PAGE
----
Although the Court agreed that it is possible for a royalty base to be correctly calculated from the total value of the product when that product is the smallest saleable patent-practicing unit, it found that the district court’s jury instruction on this issue was legally erroneous. The particular wording of the jury instruction “suggest[ed] that when the smallest salable unit is used as the royalty base, there is necessarily no further constraint on the selection of the base.” Id. at p. 28. The Court considered this contrary to the idea that a patentee must only seek damages attributable to the infringing features of the product. According to the Court:
[T]he requirement that a patentee identify damages associated with the smallest salable patent-practicing unit is simply a step toward meeting the requirement of apportionment. Where the smallest salable unit is, in fact, a multi-component product containing several non-infringing features with no relation to the patented feature (as VerinetX claims it was here), the patentee must do more to estimate what portion of the value of that product is attributable to the patented technology.”
Id. at 29.
Based on the same rationale, the Court found that the testimony of VirnetX’s expert witness regarding the royalty base for the first of his three theories should have been excluded. Under this theory, VirnetX’s expert calculated the royalty as 1% of the total price of Apple’s products, without regard for what portion of the product was infringing, or what percentage of the sales were driven by the infringing feature. As explained by the Court, “a patentee’s obligation to apportion damages only to the patented features does not end with the identification of the smallest salable unit if that unit still contains significant unpatented features.” Id. at 32.
The Court acknowledged the difficulty in assigning an accurate value to the patented feature however, noting that it has “never required absolute precision in this task” and that the “process may involve some degree of approximation and uncertainty.” Id. at 29-30.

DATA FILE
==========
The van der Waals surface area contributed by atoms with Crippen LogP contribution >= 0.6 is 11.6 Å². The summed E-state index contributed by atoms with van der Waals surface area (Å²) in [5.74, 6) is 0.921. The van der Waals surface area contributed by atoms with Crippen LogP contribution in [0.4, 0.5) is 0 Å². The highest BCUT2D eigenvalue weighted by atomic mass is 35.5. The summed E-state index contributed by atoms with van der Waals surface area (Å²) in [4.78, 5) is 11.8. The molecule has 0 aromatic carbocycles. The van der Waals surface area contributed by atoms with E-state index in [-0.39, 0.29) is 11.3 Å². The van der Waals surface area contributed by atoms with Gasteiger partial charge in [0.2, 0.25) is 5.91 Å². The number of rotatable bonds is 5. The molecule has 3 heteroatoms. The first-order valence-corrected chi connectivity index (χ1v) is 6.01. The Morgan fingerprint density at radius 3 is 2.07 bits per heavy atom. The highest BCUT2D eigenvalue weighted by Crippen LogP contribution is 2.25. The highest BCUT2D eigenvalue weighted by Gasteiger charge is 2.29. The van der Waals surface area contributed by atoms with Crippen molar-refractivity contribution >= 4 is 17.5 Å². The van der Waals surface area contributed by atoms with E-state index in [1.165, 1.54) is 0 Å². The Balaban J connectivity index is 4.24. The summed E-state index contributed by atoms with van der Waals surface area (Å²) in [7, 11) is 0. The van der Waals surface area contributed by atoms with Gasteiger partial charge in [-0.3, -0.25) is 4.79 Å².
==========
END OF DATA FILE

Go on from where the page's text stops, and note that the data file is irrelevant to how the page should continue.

- Tied to the Facts
The Court found that the testimony of VirnetX’s expert with regard to the royalty calculation under the second and third theories should have been excluded as well. Under these theories, the expert determined the additional profits that were associated with the patented features, and then invoked an economic theory called the Nash Bargaining Solution to estimate the percentage of the profits that each party would have taken during a negotiation. The expert assumed that each party would have taken a 50/50 split. He then adjusted the percentage based on each party’s relative bargaining power.
According to the Court, the Nash theorem is inappropriate unless it is demonstrated “that the premises of the theorem actually apply to the facts of the case at hand.” Id. at 38. Absent a justification based on the facts of the case, the choice of the starting point for the split is merely an “inappropriate rule of thumb.” Id. at 38. Here, the Court found that VirnetX’s expert had failed to provide any justification for picking the 50/50 starting point. Accordingly, the Court held that the use of the Nash theorem for the royalty calculations was “insufficiently tied to the facts of the case, and cannot be supported.” Id. at p.41.